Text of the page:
William and Mary Digest: Nov. 29

Researcher digs into holiday shopping trends

While the Black Friday dust still settles and the holiday shopping season revs into high speed, one College of William and Mary faculty member is taking a closer look at the choices we make.

Kurt Carlson, associate dean for faculty and academic affairs at the Raymond A. Mason School of Business, is an expert in consumer and behavioral research.

Carlson wrote a series of reports on holiday spending, finding:

  • People are perfectly happy to spend on themselves this time of year, and especially on electronics.
  • They spend 60-65 percent of their holiday budget in the week of Black Friday spanning the Wednesday before Thanksgiving to Cyber Monday following it.
  • They will spend in categories where there are deals on buying gifts for other people.

“This is sort of the big takeaway from our three years of doing this: They go shopping because it’s for the holidays; they’re doing their Christmas shopping. But while they’re out shopping they buy electronics for themselves,” Carlson said.

Carlson has focused his research specifically on how people make decisions.

“Most of my consumer research is on how people process information on their way to making a choice,” Carlson said. “Most of that has focused on the way that an early preference that emerges from just a tiny little bit of information can influence the way we seek out new information, and the way that we evaluate that information when we receive it.”

Discussing sexual violence in Native American communities

Author Sarah Deer argues in her book “The Beginning and End of Rape: Confronting Sexual Violence in Native America” that rape was uncommon in native communities before European/Euro-American colonization, and she draws the metaphorical conclusion that the two are analogous.

Deer visited W&M in mid-November to speak to students about her book and the stance she takes in it.

In her book, she explains how modern-day tribal systems can be used effectively to protect women and mete out justice for all crimes.

“I think that punishing people or labeling people for common challenges that folks have in their lives is not particularly helpful, and the zero-sum game that the Western legal system offers is not a productive outcome in many, many cases,” she said.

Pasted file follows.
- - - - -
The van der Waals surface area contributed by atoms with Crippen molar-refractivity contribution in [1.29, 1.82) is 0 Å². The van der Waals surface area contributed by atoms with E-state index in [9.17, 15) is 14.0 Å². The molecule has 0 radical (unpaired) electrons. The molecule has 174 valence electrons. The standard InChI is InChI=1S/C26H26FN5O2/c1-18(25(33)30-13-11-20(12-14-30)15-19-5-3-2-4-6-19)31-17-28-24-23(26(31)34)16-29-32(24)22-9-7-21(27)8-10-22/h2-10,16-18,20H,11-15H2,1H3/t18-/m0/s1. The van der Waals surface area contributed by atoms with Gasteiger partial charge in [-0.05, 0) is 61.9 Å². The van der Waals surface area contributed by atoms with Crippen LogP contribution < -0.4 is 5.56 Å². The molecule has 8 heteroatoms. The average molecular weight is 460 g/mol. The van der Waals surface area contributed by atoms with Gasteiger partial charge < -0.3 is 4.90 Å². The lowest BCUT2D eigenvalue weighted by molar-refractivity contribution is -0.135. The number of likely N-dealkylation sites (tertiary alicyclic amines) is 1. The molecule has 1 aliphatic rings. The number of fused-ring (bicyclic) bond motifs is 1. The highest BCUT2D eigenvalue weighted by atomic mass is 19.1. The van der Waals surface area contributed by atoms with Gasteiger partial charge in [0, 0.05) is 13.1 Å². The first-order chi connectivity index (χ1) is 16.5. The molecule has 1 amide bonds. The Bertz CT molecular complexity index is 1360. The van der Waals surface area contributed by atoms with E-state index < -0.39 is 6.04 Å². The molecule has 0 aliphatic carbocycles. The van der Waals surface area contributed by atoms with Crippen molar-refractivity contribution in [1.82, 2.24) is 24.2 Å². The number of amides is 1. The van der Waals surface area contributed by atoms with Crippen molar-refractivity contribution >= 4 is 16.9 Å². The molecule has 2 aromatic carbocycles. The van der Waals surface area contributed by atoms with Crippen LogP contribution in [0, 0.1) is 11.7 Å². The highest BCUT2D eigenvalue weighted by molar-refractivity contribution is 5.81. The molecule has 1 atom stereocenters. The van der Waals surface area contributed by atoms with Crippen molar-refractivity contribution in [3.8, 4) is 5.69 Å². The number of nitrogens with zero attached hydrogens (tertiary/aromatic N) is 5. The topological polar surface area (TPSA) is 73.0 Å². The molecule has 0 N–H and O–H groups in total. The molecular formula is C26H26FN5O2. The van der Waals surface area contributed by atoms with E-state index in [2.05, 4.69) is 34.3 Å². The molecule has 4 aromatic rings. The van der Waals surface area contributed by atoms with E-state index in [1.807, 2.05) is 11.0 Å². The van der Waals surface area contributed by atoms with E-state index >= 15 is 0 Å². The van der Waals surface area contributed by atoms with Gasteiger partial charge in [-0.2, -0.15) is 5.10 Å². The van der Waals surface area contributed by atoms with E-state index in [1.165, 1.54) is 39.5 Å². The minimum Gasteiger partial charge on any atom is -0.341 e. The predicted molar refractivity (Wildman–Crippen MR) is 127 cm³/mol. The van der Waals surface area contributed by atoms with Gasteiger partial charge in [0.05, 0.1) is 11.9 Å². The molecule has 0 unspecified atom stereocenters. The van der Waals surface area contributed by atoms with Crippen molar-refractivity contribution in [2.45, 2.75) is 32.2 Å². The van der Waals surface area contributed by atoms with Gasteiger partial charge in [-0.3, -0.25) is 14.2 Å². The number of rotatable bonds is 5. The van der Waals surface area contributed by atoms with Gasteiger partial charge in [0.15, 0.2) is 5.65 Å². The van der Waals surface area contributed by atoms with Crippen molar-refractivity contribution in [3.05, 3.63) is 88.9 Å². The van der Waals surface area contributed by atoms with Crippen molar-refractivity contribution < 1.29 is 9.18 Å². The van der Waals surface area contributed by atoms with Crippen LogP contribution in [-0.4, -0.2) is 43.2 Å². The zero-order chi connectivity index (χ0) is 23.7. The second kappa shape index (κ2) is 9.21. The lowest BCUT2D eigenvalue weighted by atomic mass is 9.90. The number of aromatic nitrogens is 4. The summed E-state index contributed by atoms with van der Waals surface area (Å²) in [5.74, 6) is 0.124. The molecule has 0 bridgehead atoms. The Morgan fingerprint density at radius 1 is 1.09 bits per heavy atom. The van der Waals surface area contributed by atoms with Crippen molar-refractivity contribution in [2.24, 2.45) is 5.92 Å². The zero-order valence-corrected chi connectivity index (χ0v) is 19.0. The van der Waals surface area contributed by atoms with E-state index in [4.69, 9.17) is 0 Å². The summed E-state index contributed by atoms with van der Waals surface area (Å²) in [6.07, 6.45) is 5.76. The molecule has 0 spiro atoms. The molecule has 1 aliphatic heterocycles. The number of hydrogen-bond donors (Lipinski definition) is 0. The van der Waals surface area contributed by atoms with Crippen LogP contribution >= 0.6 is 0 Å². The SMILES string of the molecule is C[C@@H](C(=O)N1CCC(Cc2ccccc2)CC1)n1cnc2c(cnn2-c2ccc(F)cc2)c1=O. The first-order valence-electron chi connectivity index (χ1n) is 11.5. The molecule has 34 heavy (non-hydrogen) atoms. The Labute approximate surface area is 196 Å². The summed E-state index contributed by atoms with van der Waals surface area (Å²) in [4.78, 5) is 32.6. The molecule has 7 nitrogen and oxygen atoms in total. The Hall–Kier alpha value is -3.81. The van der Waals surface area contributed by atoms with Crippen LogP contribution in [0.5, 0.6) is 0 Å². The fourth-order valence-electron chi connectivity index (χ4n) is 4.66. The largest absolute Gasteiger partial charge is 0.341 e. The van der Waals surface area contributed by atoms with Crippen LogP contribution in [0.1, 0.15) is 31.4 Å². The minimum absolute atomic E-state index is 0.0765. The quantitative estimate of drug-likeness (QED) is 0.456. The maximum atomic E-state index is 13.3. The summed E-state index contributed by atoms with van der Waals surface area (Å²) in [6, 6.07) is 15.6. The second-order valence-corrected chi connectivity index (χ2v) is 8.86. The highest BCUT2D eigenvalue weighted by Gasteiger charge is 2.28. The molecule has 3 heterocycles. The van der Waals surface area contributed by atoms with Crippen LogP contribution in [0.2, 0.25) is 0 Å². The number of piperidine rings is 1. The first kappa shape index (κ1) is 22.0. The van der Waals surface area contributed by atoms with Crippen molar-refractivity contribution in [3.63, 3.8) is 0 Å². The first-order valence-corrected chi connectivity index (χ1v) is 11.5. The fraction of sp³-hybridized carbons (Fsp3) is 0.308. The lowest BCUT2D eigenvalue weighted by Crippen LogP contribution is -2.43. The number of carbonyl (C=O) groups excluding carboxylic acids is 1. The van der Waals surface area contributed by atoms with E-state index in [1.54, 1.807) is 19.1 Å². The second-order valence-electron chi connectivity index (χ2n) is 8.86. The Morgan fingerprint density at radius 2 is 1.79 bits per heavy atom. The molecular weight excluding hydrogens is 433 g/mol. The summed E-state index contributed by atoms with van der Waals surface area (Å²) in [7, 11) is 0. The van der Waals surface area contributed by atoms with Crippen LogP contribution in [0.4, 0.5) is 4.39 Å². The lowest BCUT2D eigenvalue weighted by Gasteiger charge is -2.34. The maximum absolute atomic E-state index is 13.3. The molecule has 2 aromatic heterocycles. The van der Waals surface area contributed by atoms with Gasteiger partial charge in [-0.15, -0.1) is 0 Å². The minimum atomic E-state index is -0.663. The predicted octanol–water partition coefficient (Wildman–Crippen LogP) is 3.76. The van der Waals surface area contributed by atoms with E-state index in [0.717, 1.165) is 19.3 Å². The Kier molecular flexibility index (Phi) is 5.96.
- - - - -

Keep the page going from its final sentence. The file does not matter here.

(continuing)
“And so I am a big fan of the concept of restorative justice, the utility of it and the effectiveness and as sort of a method of decolonizing the law.”

Deer is a citizen of the Muscogee Creek Nation in Oklahoma as well as a professor, activist and expert in tribal law and federal Indian policy who was a 2014 MacArthur fellow. She has worked for more than 20 years to end violence against women, with a specific focus on native women and communities. After working as a law professor at Mitchell Hamline School of Law in St. Paul, Minn., she recently returned to her alma mater, the University of Kansas, as a professor of women, gender and sexuality studies.

“The problem with federal Indian law has been that it treats all tribes the same,” Deer said. “One of the ways to counter that is to say that we don’t all have to be on the same page here.”

Healthy Campus 2020 initiative

Campus staff is continuing to pursue its goals set under the national Healthy Campus 2020 initiative.

The initiative, led by the American College Health Association, is an offshoot of the Center for Disease Control’s Healthy People 2020 effort and offers “a framework for improving the overall health status on campuses nationwide,” according to the Healthy Campus 2020 website.

Participating institutions are given a toolkit and asked to measure several areas including: health impediments to academic performance, communication, injury and violence prevention, mental health, sexually transmitted diseases, substance abuse and tobacco use. They each hope to reach those goals by 2020.

“The great thing about it is these are national guidelines and part of a national program, but you can really customize what areas of wellness you want to focus on,” said Kelly Crace, W&M associate vice president for Health and Wellness.

Crace invites members of the campus community who are interested in getting involved to join the W&M Healthy Campus Coalition or attend one of its meetings.

For more information about the initiative and coalition, visit bit.ly/wmhealthycampus.

- College of William and Mary news services.

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